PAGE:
The FRX flow chemistry system
For flow chemistry to flourish, consistent, easy-to-understand terminology was needed, backed by educational resources. Chemists liked the term flow chemistry, coined by Syrris simply to make presentations less off-putting. At this time, Wikipedia was fast becoming a significant online resource. As chemists seemed comfortable with the new terminology, Mark wrote a Wikipedia page entitled in 2006. This has been edited extensively by very many contributors over the last 10 years, helping to spread the word about the technique and the rapidly growing number of academic publications on the subject.
From 2006 to 2010, flow chemistry became an established approach. A wide range of common synthetic protocols were shown to work better in flow, and many new methods were developed to take advantage of the benefits of flow, including small scale, faster reactions, and improved selectivity. The FRX system allowed Syrris to make inroads into the academic market and, at the same time, sales of the more advanced Africa system also increased. Syrris expanded the functionality of its products, offering new tools including larger scale reactors, an in-line purification technology called FLLEX, and adapting microfluidic methods to perform photochemistry and electrochemistry.
The time was now right for another step forward in flow chemistry innovation – a novel modular system with even greater performance than Africa, at a cost only marginally more than the FRX. The result was the fourth generation Syrris Asia, launched in 2011, which went on to win an R&D 100 award in 2012.
As Asia evolved to become the most advanced modular flow chemistry research platform in the world, demand also grew for a cost-effective, entry level system for the education market. This led Dolomite Microfluidics – a sister company of Syrris – to launch the Dolomite Flow Chemistry System in 2015, complementing the advanced Syrris products to make flow chemistry solutions accessible to chemists everywhere.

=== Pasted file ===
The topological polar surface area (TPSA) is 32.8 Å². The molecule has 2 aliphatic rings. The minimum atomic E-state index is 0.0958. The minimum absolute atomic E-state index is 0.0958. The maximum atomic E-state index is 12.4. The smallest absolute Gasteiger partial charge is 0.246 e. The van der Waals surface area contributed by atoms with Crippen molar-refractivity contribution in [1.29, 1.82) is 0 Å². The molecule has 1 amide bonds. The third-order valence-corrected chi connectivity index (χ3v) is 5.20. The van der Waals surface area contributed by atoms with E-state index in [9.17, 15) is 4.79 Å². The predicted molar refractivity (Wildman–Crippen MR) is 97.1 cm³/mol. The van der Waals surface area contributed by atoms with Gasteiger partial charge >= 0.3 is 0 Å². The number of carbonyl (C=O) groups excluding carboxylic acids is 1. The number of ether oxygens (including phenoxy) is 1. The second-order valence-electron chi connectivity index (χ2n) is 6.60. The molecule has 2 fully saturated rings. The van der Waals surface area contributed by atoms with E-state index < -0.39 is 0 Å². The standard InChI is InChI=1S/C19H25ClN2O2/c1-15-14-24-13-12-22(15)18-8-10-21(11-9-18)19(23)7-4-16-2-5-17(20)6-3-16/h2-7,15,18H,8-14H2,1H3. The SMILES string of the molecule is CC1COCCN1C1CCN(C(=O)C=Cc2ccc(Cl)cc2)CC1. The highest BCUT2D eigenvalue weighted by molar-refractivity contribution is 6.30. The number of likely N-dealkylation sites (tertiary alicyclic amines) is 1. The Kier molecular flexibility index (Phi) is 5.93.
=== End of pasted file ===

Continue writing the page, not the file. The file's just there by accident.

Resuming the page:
In recognition of the work of Syrris and the broader Blacktrace Group of companies, Mark Gilligan was invited to become a member of the editorial board of the RSC journal Lab on a Chip in 2013. He was elected to the position of Fellow of Royal Society of Chemistry in 2016.
About Dr. Andrew Mansfield
Andrew was formerly a Research Chemist at Pfizer and spent much of his career focusing on introducing flow chemistry technologies, meaning Andrew is well placed to lead Syrris’ flow chemistry offering. Read Andrew’s bio here.
So why should your lab consider performing your chemistry using continuous flow chemistry techniques? Discover several reasons including faster and reactions, and accessing novel chemistries not possible in batch
With modern technology, you can automate your entire lab if you wanted to, from automated liquid handling and motorized pipettes through to robots labeling your samples. But the easiest place to start is the source of your reactions – your jacketed reactor.
When you break it down, flow chemistry is not as scary a prospect as it might seem. Photos in your favorite chemistry magazine may make it look complex, but all you really need is a pump, some tubes, and a mixing junction.
With the introduction of flow chemistry systems, chemists now have more choice available to them for performing their chemistry, and it’s important to understand whether batch or flow techniques are best for their specific applications.